Gov. Bill Lee’s controversial school voucher proposal passed a key hurdle after the Tennessee House Education Committee approved it on Wednesday.
In broad strokes, Lee’s estimated $125 million measure, which Lee calls Educational Saving Accounts, would give up to 15,000 students in low-performing school districts across the state an estimated $7,300 of state money yearly to attend the school –usually private ones — of their choice.
There are still many unanswered questions about eligibility for the vouchers, exactly how much money the vouchers will provide and accountability on how the money can be spent.
These questions and others mirror the long-standing divide among state legislators on the issue.
“I do not believe this legislation is the answer, but I do believe it deserves a shot,“ said freshman Republican lawmaker Chris Hurt who spent 14-years as a teacher.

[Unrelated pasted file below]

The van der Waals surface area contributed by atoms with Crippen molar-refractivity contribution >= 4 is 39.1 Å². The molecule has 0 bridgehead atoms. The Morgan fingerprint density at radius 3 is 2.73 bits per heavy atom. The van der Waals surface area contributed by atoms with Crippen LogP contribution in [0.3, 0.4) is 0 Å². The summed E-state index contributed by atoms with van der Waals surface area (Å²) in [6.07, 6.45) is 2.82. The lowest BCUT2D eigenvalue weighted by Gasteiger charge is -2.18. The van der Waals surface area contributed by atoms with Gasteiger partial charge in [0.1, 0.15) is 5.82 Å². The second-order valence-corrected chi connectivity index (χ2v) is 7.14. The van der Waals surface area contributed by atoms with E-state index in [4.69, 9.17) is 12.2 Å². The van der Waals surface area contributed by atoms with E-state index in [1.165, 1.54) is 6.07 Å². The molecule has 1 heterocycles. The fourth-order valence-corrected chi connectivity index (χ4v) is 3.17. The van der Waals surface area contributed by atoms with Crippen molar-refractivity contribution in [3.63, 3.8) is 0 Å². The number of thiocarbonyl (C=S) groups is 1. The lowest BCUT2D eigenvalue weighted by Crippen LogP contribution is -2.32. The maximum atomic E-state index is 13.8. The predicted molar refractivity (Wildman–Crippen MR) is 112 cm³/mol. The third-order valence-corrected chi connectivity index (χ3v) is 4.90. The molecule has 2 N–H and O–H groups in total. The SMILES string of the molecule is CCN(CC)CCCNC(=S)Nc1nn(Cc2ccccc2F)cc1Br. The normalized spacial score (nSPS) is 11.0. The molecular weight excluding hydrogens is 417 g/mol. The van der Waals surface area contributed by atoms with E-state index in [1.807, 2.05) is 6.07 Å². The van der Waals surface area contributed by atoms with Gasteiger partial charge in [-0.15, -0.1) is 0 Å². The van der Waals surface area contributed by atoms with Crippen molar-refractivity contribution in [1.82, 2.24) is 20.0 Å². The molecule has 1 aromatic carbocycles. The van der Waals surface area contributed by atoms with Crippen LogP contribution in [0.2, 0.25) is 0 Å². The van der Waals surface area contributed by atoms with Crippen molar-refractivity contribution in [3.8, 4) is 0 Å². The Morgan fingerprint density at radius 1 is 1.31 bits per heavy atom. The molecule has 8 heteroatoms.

While voting for the bill, his sentiment reflected the struggle many lawmakers are going through as they faced last-minute pitches this week from Governor Bill Lee and Republican House Speaker Glen Casada.
The bill passed the 23-member committee 14-9 with freshman Republican Kirk Haston, a Perry County teacher, casting a “present but no vote.“
However, the bill still faces a long road ahead. Committee members that voted to pass the bill today may end up saying no when it goes to a full House vote.
“I hope they vote their conscience,“ said sponsor Bill Dunn who has fought for vouchers since being elected in 1994. “Governor Lee has put his heart and mind into this.“
While the voucher bill took a critical step Wednesday, it must pass several more committees before the measure goes to the House floor where some of the members who voted in favor today could end up changing their minds.